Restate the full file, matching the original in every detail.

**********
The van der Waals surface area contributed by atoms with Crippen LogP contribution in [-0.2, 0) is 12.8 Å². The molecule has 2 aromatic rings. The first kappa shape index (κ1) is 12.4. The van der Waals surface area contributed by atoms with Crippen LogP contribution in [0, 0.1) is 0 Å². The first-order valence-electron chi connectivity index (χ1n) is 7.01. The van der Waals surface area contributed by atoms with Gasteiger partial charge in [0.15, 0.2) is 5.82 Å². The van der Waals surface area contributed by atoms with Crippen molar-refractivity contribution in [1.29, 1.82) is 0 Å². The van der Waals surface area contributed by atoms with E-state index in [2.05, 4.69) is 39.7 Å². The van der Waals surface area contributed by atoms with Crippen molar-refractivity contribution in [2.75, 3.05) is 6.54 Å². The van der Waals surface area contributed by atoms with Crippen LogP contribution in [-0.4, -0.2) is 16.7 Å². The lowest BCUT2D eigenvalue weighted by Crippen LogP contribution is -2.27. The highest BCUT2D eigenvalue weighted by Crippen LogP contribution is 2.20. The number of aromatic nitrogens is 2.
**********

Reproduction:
The van der Waals surface area contributed by atoms with Crippen LogP contribution in [-0.2, 0) is 12.8 Å². The molecule has 2 aromatic rings. The first kappa shape index (κ1) is 12.4. The van der Waals surface area contributed by atoms with Crippen LogP contribution in [0, 0.1) is 0 Å². The first-order valence-electron chi connectivity index (χ1n) is 7.01. The van der Waals surface area contributed by atoms with Gasteiger partial charge in [0.15, 0.2) is 5.82 Å². The van der Waals surface area contributed by atoms with Crippen molar-refractivity contribution in [1.29, 1.82) is 0 Å². The van der Waals surface area contributed by atoms with E-state index in [2.05, 4.69) is 39.7 Å². The van der Waals surface area contributed by atoms with Crippen molar-refractivity contribution in [2.75, 3.05) is 6.54 Å². The van der Waals surface area contributed by atoms with Crippen LogP contribution in [-0.4, -0.2) is 16.7 Å². The lowest BCUT2D eigenvalue weighted by Crippen LogP contribution is -2.27. The highest BCUT2D eigenvalue weighted by Crippen LogP contribution is 2.20. The number of aromatic nitrogens is 2.